Families are often surprised, and sometimes angry, when they see a reporter present.

They are understandably concerned that the nature of their loved one’s death will be sensationalized and that one piece of news will tarnish their memory forever.

Responsible and ethically-minded journalists will do their best to report on investigations sensitively, without shying away from the often disturbing facts.

It is vital that the public not forget that inquests are a type of judicial investigation; after all, they are being held in a coroner’s court.

The press have a legal right to attend inquests and have a responsibility to report on them as part of their duty to uphold the principle of ‘open justice’.

But in doing so, journalists must follow the guidance provided by the Independent Press Standards Organization and set out in the Publishers’ Code of Conduct.

It is the duty of a journalist to make sure that the public understands the reasons why someone has died and to make sure that their deaths are not kept secret.

An investigative report can also clear up any rumors or suspicions surrounding a person’s death.

But most important of all, an investigative report can draw attention to circumstances that may prevent more deaths from occurring.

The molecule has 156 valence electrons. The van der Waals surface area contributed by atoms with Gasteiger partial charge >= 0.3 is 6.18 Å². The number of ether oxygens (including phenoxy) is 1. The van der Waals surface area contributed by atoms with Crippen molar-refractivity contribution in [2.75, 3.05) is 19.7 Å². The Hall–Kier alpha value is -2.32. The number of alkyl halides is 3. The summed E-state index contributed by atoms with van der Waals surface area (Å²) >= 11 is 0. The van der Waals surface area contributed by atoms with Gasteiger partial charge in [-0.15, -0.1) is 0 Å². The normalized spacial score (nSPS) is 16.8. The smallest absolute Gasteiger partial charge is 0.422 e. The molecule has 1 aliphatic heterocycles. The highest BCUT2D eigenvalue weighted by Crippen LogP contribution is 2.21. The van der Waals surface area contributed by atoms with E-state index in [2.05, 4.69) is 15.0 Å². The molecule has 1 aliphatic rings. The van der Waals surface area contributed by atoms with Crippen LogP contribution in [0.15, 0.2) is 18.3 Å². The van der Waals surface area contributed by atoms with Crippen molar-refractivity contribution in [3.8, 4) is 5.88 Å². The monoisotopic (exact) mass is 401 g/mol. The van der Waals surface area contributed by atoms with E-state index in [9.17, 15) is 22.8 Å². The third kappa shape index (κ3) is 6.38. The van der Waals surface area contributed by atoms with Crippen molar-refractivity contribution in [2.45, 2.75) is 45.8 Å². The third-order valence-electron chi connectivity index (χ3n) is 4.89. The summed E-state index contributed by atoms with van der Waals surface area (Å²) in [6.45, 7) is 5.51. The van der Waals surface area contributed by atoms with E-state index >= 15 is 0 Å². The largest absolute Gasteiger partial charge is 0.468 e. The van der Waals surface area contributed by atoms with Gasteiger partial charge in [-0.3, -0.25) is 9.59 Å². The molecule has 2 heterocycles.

Inquiries are not criminal courts, there is no prosecution or defense, they are investigative courts that seek to answer four key questions:

  • Who is the person who died?
  • Where did they die?
  • When did they die?
  • How did they die?

They don’t share the blame.

Once these questions are answered, a medical examiner will be able to record a conclusion.

The broader lessons that can be learned from an investigation can have far-reaching consequences, but if journalists don’t attend to them, how can you raise public awareness?

The harsh reality is that they can’t. Coroners often do not publish the results of an investigation.

If journalists avoid attending inquests, an entire arm of the judicial system, and many others who need to answer vital questions, will not be held accountable.

Inquiries can often spark a broader discussion on serious issues, the most recent being mental health and suicide.

Editors actively request and encourage reporters to speak with the family and friends of a person who is the subject of an investigation.

Your contributions help us create a clearer picture of the deceased and also provide an opportunity to pay tribute to your loved one.

Families often do not wish to speak to the press, and of course that decision must be respected.

However, as seen in many brilliant campaigns run by newspapers and websites across the country, the contribution of one person’s family and friends can make all the difference in helping save others.

Without the presence of the press at inquests, questions will go unanswered, debates will go undiscussed and lives will be lost.

He claimed that the concern and deterioration in the mother’s condition were ignored and disregarded throughout, despite the family constantly challenging and alerting staff.

The report also stated: “This is totally unacceptable in a modern first world medical facility.”

The family added: “We thank the coroner for his narrative verdict today and we only hope that Betsi Cadwaladr’s board of health will live up to its words and show drastic improvement in the basic care and compassion that anyone in this modern world deserves.” .